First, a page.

However, I argue this corruption has created the ultimate form of the predator state in Turkey. A common definition of a predator is an organism, an animal, which catches, kills and eats another animal. However, for some animals this definition does not work exactly. For example, cookiecutter sharks –isistius brasiliensis– catch and feed on prey but don’t kill their prey (Ebert 2003). Although they can eat a whole smaller prey such as squid, they mostly feed by gouging round plugs out of larger animals such as porpoises, dolphins, and whales by biting them until they look like they have been cut with a cookie cutter. This is similar to how pious construction companies operate in Turkey.

A tangential aspect of the Turkish construction boom has been the need to repair newly completed or sometimes ongoing projects. There are several examples of collapsed highways (Cumhuriyet 2015), or a tunnel shut down due to the risk of collapse (Yeni Yaşam 2020). Needless to say, most of the time the very same pious construction companies were right there to exploit these failures. Likewise, cookiecutter sharks do not kill their prey, but keep coming back for another bite.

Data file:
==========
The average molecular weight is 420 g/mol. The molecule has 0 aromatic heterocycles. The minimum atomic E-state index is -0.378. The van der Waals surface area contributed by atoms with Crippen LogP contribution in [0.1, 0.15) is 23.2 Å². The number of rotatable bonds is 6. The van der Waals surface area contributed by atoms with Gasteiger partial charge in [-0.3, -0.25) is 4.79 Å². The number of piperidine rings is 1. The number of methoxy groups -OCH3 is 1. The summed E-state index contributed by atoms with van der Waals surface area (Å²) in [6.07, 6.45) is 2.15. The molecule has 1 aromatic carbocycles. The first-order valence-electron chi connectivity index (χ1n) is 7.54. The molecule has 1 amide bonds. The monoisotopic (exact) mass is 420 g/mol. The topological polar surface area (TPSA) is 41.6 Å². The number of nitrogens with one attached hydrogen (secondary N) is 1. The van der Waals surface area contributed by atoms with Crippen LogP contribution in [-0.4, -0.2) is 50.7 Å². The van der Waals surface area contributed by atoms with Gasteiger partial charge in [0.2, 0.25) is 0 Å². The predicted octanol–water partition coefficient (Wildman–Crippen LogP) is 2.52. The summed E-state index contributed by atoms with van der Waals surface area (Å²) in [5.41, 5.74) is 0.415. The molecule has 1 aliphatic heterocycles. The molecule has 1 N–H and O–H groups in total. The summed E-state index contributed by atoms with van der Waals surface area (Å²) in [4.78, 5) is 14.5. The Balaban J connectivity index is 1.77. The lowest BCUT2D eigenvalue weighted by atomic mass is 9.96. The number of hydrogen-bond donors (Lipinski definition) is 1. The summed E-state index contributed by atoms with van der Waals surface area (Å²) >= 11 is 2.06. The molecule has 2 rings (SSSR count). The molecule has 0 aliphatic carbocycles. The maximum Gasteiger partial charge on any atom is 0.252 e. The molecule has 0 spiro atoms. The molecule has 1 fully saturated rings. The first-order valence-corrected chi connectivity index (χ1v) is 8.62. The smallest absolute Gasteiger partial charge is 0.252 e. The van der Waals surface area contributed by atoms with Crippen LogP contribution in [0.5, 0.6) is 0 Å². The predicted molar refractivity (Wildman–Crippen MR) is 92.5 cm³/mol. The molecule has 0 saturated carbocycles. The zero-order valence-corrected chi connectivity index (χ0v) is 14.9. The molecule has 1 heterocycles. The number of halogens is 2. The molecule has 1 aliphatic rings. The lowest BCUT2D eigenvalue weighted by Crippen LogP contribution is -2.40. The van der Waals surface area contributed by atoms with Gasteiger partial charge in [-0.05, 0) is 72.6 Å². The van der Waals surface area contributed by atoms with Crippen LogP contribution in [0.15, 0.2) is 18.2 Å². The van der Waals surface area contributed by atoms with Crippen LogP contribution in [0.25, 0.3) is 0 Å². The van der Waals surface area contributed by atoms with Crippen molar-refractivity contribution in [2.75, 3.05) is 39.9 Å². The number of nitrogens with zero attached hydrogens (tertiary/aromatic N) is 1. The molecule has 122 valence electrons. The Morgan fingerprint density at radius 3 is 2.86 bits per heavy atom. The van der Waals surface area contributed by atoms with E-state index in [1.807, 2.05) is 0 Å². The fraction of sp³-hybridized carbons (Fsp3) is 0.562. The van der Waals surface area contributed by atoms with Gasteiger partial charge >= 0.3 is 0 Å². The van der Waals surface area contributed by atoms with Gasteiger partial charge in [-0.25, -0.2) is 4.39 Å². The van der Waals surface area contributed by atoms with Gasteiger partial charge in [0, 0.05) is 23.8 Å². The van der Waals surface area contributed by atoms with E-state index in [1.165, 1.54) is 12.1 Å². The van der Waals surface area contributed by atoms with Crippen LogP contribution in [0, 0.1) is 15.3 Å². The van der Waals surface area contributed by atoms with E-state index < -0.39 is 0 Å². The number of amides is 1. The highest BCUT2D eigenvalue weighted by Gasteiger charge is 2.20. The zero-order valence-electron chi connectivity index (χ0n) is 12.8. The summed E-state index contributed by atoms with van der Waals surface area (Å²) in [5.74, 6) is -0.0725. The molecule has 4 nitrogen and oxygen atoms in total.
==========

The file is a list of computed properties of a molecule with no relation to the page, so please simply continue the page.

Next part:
Perhaps the most scandalous example was when a pipeline transporting water from Turkey to northern Cyprus suddenly snapped. This project had been promoted by the government as the Century’s Project, but broke down after only five years after its completion. Winning the public procurement for repairing it, the lucky cookiecutter shark – the very same construction company who originally undertook the project- got its second bite from the same whale -the Century’s Project. This second bite – the cost to the public- was as big as about 75 per cent of the first bite when measured in Turkish Lira or about 33 per cent in US dollar terms (Muratoğlu 2020).

Unprecedented corruption in Turkey has created the ultimate version of the predator state, where the predator does not kill its prey but enjoys feeding on persistent bites, keeping its target alive so it can feast again and again.